Copyright

Ch 3: Evaluating Written Arguments

About This Chapter

Feel confident that you understand how to evaluate written arguments using this chapter's helpful study resources. Entertaining lessons, short quizzes and a practice exam can strengthen your comprehension of this subject and enhance your ability to excel on an upcoming test.

Evaluating Written Arguments - Chapter Summary

The short lessons in this chapter closely examine the basics of evaluating written arguments. Study logical fallacies, ways to analyze literary passages, the critical thinking process and more with help from our expert instructors. After completing this chapter, you will have the knowledge to:

  • Describe the critical thinking process
  • Analyze a literary passage
  • Interpret and analyze an article
  • Define, identify and avoid logical fallacies
  • Recognize hasty generalizations, appeals to ignorance and other types of logical fallacies
  • Compare and contrast elements of a passage
  • Evaluate reasoning in an article or essay
  • Determine when sources are reliable, credible and worthy

The lessons in this chapter are accessible around-the-clock and can be viewed using any smartphone, tablet or computer. Review any of the lessons that will help you better understand how to evaluate written arguments, and visit them as often as necessary. Each lesson is available as a short video or full transcript and features a multiple-choice quiz you can use to test your knowledge of its contents. Our practice exam enables you to gauge your knowledge of the entire chapter.

9 Lessons in Chapter 3: Evaluating Written Arguments
Test your knowledge with a 30-question chapter practice test
The Critical Thinking Process: Point-of-View, Assumptions, Evidence & Conclusions

1. The Critical Thinking Process: Point-of-View, Assumptions, Evidence & Conclusions

In this lesson, you'll learn the steps involved in the critical thinking process. You'll consider how coming to a conclusion effectively involves multiple questions that get you thinking about a topic in a new way.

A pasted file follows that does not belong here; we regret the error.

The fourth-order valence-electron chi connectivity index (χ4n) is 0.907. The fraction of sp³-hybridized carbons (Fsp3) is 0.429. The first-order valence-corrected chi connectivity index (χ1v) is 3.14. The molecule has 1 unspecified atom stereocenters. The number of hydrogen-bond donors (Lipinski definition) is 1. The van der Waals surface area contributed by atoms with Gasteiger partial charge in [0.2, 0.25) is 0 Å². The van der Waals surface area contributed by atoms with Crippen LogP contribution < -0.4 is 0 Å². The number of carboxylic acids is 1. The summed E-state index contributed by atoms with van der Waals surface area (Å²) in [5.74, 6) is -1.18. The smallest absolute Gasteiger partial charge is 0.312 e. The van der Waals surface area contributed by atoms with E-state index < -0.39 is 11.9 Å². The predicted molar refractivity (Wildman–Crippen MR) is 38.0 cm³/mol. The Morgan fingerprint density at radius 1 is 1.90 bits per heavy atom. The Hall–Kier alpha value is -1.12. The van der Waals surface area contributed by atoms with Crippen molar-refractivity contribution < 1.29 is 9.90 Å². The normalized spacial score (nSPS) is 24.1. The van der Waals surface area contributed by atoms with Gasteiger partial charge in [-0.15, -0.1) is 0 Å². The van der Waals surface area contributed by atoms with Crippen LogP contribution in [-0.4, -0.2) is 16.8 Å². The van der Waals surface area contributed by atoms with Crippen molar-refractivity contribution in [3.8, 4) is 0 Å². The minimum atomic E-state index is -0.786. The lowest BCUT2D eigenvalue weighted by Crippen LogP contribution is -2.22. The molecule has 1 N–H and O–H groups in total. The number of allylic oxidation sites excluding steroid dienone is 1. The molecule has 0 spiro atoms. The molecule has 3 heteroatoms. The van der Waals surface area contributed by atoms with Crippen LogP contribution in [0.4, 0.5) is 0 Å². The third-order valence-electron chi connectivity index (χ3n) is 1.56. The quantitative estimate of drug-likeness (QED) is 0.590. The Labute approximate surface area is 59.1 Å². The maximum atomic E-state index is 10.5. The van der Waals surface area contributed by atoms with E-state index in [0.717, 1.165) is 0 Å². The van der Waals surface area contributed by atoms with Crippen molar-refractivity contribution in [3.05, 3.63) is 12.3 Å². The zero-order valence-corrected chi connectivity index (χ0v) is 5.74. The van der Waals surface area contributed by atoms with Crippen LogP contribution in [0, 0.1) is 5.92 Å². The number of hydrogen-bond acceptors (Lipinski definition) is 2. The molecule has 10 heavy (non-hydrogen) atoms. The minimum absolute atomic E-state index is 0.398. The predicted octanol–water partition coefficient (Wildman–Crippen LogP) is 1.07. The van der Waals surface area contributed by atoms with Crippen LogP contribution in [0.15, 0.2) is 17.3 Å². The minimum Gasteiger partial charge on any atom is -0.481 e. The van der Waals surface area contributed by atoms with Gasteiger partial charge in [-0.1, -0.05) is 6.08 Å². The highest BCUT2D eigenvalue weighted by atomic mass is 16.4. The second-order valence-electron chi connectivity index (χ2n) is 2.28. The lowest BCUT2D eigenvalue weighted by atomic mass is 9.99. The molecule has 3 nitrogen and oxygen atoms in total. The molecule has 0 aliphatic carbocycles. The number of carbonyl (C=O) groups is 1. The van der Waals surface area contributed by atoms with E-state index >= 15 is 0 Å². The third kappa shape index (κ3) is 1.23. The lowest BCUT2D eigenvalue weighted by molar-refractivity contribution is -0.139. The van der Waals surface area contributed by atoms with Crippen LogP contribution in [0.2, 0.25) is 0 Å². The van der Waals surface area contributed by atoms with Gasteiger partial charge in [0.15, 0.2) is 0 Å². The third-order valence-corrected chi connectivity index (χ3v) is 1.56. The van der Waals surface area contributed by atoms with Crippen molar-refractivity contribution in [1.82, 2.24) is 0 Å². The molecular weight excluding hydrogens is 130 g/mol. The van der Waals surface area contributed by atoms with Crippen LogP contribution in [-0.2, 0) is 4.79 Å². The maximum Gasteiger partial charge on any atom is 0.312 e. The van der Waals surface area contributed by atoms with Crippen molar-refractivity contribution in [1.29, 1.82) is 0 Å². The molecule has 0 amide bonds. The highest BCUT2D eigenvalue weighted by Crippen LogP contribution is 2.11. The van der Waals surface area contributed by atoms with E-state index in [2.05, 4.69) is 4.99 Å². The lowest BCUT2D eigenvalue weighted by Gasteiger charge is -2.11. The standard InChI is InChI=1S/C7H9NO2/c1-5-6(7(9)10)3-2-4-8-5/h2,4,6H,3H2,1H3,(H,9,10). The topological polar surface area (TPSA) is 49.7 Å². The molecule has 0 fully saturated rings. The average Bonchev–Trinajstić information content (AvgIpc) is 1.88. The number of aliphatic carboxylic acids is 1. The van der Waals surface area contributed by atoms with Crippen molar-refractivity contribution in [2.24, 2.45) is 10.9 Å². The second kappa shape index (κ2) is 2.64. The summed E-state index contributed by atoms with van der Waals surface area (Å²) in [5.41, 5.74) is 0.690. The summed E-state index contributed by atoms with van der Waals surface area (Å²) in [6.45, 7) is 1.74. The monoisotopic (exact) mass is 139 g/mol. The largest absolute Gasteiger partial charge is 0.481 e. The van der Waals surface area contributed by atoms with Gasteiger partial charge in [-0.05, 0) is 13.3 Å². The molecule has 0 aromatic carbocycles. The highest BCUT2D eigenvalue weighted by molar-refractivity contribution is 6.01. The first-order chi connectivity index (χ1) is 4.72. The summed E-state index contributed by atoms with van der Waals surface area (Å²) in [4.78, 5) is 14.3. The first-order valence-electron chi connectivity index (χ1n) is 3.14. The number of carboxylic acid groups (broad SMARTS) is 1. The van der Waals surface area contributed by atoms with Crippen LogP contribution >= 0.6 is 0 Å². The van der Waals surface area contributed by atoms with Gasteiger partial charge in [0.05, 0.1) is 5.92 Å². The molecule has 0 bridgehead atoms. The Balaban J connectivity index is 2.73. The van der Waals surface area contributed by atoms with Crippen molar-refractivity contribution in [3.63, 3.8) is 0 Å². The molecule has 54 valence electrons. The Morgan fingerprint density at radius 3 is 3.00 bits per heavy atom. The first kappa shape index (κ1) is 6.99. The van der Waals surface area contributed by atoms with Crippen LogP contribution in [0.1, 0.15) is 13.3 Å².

How to Analyze a Literary Passage: A Step-by-Step Guide

2. How to Analyze a Literary Passage: A Step-by-Step Guide

In this lesson, we will examine the steps involved in the basic analysis of literature. Then, using a well-known fable, we will go through each step of analysis: comprehension, interpreting and drawing conclusions.

Practice Analyzing and Interpreting an Article

3. Practice Analyzing and Interpreting an Article

When reading news articles, we often get caught up in the drama, but in order to analyze an article we need to look at it differently. In this lesson, we'll discuss exactly how to do that.

What are Logical Fallacies? - Define, Identify and Avoid Them

4. What are Logical Fallacies? - Define, Identify and Avoid Them

Logical fallacies are flaws in reasoning that can throw your argument off track and confuse your reader. This video explains how to identify a few common logical fallacies and how to steer clear of them.

Logical Fallacies: Hasty Generalization, Circular Reasoning, False Cause & Limited Choice

5. Logical Fallacies: Hasty Generalization, Circular Reasoning, False Cause & Limited Choice

Watch this video lesson to see how you can identify cases where logic is not sound. Learn the characteristic traits of hasty generalization, circular reasoning, false cause, and limited choice.

Logical Fallacies: Appeals to Ignorance, Emotion or Popularity

6. Logical Fallacies: Appeals to Ignorance, Emotion or Popularity

Watch this video lesson to see examples of the logical fallacies of appeals to ignorance, emotion, and popularity. You will also see how to identify them.

How to Compare and Contrast Elements of a Passage

7. How to Compare and Contrast Elements of a Passage

In this lesson, you'll learn how to compare and contrast when analyzing pieces of literature. You will also learn different strategies to assist in identifying key similarities and differences when applying compare and contrast.

Evaluating Reasoning in an Essay or Article

8. Evaluating Reasoning in an Essay or Article

Being able to effectively evaluate reasoning can be helpful to you as you develop your own deductive and inductive reasoning skills and put those skills to work in persuasive essays. This lesson sheds some light on how to evaluate reasoning.

Evaluating Sources for Reliability, Credibility, and Worth

9. Evaluating Sources for Reliability, Credibility, and Worth

It's important to have information that is reliable, credible, and worthwhile in your speech. Sometimes, it's hard to determine these factors. This lesson will help you!

Chapter Practice Exam
Test your knowledge of this chapter with a 30 question practice chapter exam.
Not Taken
Practice Final Exam
Test your knowledge of the entire course with a 50 question practice final exam.
Not Taken

Earning College Credit

Did you know… We have over 200 college courses that prepare you to earn credit by exam that is accepted by over 1,500 colleges and universities. You can test out of the first two years of college and save thousands off your degree. Anyone can earn credit-by-exam regardless of age or education level.

To learn more, visit our Earning Credit Page

Transferring credit to the school of your choice

Not sure what college you want to attend yet? Study.com has thousands of articles about every imaginable degree, area of study and career path that can help you find the school that's right for you.

Support